Selenicereus murrillii sp nov

Years, we have obtained but one flower. It grows vigorously, giving off many long aerial roots, soon reaching the top of the greenhouses. It has occasionally made small flower-buds, but these soon fall. Toward the last of May 1918, plants in Washington began to develop numerous flower-buds and gave every promise of an abundance of flowers, but a very hot spell occurred the first of June when the thermometer in the greenhouse rose to 114 Fahrenheit, and all the buds but one were killed. The plant, doubtless, needs half-shade conditions. Now that we have studied a mature flower we feel justified. in referring this plant to Selenicereus, although it does not belong with the typical forms. The flower-bud and flower are similar to those of S. vagans. The flower itself in its bell-shaped perianth of short white segments, in its funnel-shaped flower-tube bearing scattered areoles, and in its ovary with short stubby spines resembles very much species of Acanthocereus but in habit and other...

A cactophiles progress

Overall, the grower of succulents has fewer worries from pests than the cultivators of many other flowers and vegetables. It has been said with some truth that a cactophile spends the first half of his life trying to make his plants grow, and the second half trying to stop them. Overcrowding soon becomes a problem, no matter how large one's glasshouse, especially if seed is raised. Although one can go on adding shelves and hanging baskets, there comes a point when the plants are no longer accessible and begin

The Periwinkle Family

A predominantly tropical Family, the Apocynaceae comprise about 180 genera and 1,500 species. They are mostly twining plants with a white milky sap (latex). The flowers are often quite showy and some genera (such as Allomando) are grown as glasshouse climbers. The shrubby Plumer a is the 'Frangipani', grown throughout the tropics for its scented blooms. Some growers of succulents have stretched the limits of their collections to include it on the strength of slightly fleshy branches. Vinca, the periwinkle, is a genus of hardy creepers. The flower parts are in fives but the internal structure is quite complex, approaching that of the Asclepiadaceae (Chapter 19). by shrubs. Although showy enough when displayed in a glasshouse, many Cero-pegias in nature are inconspicuous, so that hunting them takes on the excitement of pursuing rare orchids. They tend to grow in isolation rather than as dense populations, and seek out the shade of the densest shrubs, so that even when in flower they...

Succulent Families And Genera

Between 40 and 50 species of small trees bear simple or branched stems. The leaves, which are arranged in rosettes, are flexible to rigid. The branched inflorescence bears nocturnal flowers. During the day the flowers do not close fully, giving refuge to the moths that pollinate them. The fruit is a dry or fleshy capsule with black seeds. Some species are hardy and can be cultivated outside the greenhouse if the cold season is not too long. Distribution North America and West Indies.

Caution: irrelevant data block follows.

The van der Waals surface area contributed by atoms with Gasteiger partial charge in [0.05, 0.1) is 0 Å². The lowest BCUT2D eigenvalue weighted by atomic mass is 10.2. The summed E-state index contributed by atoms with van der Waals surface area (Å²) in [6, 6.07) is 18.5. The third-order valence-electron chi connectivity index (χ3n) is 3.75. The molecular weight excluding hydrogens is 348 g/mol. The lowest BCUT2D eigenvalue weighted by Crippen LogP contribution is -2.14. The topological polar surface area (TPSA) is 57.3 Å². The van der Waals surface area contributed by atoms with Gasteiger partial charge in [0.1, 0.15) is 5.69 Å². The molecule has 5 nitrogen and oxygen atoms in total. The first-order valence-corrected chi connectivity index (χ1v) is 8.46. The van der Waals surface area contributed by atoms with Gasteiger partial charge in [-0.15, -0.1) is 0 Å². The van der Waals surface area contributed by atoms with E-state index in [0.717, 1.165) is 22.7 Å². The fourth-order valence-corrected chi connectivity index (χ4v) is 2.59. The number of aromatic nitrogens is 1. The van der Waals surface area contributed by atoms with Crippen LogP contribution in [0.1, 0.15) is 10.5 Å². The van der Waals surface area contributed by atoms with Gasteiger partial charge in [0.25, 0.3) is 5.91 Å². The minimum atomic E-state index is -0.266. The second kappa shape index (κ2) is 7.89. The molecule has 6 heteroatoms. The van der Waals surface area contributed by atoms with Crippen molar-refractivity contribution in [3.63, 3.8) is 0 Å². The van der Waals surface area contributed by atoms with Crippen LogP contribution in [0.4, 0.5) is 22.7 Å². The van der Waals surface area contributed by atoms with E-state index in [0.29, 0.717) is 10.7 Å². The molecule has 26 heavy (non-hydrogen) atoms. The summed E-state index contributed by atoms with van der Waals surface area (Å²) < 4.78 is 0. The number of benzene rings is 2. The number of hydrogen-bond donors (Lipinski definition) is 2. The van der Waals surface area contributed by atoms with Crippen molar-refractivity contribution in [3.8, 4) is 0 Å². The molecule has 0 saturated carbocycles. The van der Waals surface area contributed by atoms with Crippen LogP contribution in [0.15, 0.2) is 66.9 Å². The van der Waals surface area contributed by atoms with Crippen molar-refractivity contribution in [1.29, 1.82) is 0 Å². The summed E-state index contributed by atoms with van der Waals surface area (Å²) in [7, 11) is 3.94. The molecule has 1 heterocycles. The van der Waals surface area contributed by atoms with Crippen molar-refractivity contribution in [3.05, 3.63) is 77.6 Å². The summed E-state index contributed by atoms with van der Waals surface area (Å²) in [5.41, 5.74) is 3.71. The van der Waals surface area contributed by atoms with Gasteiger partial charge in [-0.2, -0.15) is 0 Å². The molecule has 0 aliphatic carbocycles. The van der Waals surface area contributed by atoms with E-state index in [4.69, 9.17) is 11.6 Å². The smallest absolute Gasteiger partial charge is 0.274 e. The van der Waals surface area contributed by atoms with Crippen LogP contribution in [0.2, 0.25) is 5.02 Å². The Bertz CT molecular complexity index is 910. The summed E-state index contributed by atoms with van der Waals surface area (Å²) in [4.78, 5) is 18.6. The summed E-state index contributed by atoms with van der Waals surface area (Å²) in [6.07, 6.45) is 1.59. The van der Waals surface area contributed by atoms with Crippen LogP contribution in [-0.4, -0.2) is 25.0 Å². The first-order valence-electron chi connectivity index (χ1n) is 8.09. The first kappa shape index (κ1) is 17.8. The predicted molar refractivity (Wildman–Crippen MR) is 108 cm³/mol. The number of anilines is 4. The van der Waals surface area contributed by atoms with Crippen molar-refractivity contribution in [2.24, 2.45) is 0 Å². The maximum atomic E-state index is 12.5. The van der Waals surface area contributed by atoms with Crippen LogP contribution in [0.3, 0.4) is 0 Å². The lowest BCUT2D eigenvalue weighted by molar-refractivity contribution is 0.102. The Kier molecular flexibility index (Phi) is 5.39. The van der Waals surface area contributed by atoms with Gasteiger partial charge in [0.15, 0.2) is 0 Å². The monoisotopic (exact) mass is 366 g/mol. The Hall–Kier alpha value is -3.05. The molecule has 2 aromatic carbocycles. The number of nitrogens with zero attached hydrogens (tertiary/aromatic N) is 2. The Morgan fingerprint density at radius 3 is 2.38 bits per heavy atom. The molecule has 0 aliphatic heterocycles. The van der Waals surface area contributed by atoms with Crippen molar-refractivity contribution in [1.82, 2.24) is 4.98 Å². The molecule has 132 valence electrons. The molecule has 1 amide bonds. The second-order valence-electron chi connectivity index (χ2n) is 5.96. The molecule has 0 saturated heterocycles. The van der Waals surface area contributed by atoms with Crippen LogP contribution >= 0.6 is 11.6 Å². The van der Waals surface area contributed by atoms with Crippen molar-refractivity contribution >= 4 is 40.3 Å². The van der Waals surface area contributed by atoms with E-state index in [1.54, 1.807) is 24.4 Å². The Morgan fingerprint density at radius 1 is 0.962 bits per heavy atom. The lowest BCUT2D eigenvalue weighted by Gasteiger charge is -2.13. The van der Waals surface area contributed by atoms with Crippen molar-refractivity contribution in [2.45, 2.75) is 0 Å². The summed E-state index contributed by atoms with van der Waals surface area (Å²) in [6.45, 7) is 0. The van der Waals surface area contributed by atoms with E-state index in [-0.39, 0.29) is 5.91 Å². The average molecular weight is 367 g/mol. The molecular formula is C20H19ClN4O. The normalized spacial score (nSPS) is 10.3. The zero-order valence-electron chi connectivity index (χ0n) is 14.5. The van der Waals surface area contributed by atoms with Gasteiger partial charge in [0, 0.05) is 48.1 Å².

Air Circulation and Ventilation

Air is the source of gases that cacti and other plants use to thrive and grow. It is at night that cacti, with their crassu-lacean acid metabolism, take in carbon dioxide through the stomata in their stems, storing it for use in photosynthesis during the day. Yet it is at night that a greenhouse may be shut tight, and air circulation or ventilation may be needed. plant growing area. Any sort of fan will circulate air. Ventilation introduces new air and exhausts old air. Greenhouses also use ventilation as a method of cooling. Ventilation fans should exhaust enough air to provide one volume of air exchange per minute to a height of 8 ft (2.4 m). For example, a greenhouse 20 x 50 ft (6 x 15 m) in area would require fans with a combined rated capacity of 20 x 50 x 8 8000 cubic feet (6 x 15 x 2.4 220 cubic meters) per minute. Greenhouses benefit from horizontal airflow fans, which are designed to move large volumes of air rapidly. Horizontal airflow fans are expensive, however, and...

By Gordon Rowley American Consultant Charles Glass 0ver250 Species in Full Colour

Succulents are plants that store water in swollen leaves or stems, enabling them to survive long periods of drought They include some of the most amazing of all forms of plant life, surrealist in form and contour, often spectacular in the beauty of their flowers and bewildering in their ability to survive conditions fatal to most other plants. As house plants for a dry, sunny windowsill, or as cult objects for the connoisseur with a greenhouse or outdoor 'desert' garden, succulents find a growing band of appreciators, and their popularity has